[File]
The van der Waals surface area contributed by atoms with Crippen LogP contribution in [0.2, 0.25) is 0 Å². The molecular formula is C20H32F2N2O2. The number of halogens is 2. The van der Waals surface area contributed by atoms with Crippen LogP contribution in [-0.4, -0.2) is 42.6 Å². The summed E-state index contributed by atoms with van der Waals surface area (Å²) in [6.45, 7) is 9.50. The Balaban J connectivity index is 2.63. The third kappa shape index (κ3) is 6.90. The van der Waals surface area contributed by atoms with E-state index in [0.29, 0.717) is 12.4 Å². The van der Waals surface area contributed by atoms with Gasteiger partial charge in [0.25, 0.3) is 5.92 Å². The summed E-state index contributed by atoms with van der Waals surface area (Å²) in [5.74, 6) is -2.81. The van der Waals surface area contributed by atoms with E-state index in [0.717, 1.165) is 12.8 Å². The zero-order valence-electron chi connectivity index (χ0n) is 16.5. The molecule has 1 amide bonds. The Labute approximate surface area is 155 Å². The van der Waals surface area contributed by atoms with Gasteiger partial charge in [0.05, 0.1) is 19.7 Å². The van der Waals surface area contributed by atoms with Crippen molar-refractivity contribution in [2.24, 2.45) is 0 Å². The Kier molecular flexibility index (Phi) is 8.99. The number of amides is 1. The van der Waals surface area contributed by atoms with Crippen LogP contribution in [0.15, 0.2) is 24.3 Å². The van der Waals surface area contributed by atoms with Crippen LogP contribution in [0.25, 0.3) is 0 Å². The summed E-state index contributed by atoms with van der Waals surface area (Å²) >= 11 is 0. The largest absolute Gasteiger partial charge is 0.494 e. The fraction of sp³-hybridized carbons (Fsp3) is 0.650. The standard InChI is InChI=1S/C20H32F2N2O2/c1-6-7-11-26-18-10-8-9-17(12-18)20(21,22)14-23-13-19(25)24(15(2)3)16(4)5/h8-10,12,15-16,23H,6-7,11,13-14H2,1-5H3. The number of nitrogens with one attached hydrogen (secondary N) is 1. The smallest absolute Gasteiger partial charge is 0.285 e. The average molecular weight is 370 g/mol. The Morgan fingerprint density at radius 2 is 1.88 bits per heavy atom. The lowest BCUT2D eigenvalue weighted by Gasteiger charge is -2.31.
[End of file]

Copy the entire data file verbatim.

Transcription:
The van der Waals surface area contributed by atoms with Crippen LogP contribution in [0.2, 0.25) is 0 Å². The molecular formula is C20H32F2N2O2. The number of halogens is 2. The van der Waals surface area contributed by atoms with Crippen LogP contribution in [-0.4, -0.2) is 42.6 Å². The summed E-state index contributed by atoms with van der Waals surface area (Å²) in [6.45, 7) is 9.50. The Balaban J connectivity index is 2.63. The third kappa shape index (κ3) is 6.90. The van der Waals surface area contributed by atoms with E-state index in [0.29, 0.717) is 12.4 Å². The van der Waals surface area contributed by atoms with Gasteiger partial charge in [0.25, 0.3) is 5.92 Å². The summed E-state index contributed by atoms with van der Waals surface area (Å²) in [5.74, 6) is -2.81. The van der Waals surface area contributed by atoms with E-state index in [0.717, 1.165) is 12.8 Å². The zero-order valence-electron chi connectivity index (χ0n) is 16.5. The molecule has 1 amide bonds. The Labute approximate surface area is 155 Å². The van der Waals surface area contributed by atoms with Gasteiger partial charge in [0.05, 0.1) is 19.7 Å². The van der Waals surface area contributed by atoms with Crippen molar-refractivity contribution in [2.24, 2.45) is 0 Å². The Kier molecular flexibility index (Phi) is 8.99. The number of amides is 1. The van der Waals surface area contributed by atoms with Crippen LogP contribution in [0.15, 0.2) is 24.3 Å². The van der Waals surface area contributed by atoms with Crippen LogP contribution in [0.25, 0.3) is 0 Å². The summed E-state index contributed by atoms with van der Waals surface area (Å²) >= 11 is 0. The largest absolute Gasteiger partial charge is 0.494 e. The fraction of sp³-hybridized carbons (Fsp3) is 0.650. The standard InChI is InChI=1S/C20H32F2N2O2/c1-6-7-11-26-18-10-8-9-17(12-18)20(21,22)14-23-13-19(25)24(15(2)3)16(4)5/h8-10,12,15-16,23H,6-7,11,13-14H2,1-5H3. The number of nitrogens with one attached hydrogen (secondary N) is 1. The smallest absolute Gasteiger partial charge is 0.285 e. The average molecular weight is 370 g/mol. The Morgan fingerprint density at radius 2 is 1.88 bits per heavy atom. The lowest BCUT2D eigenvalue weighted by Gasteiger charge is -2.31.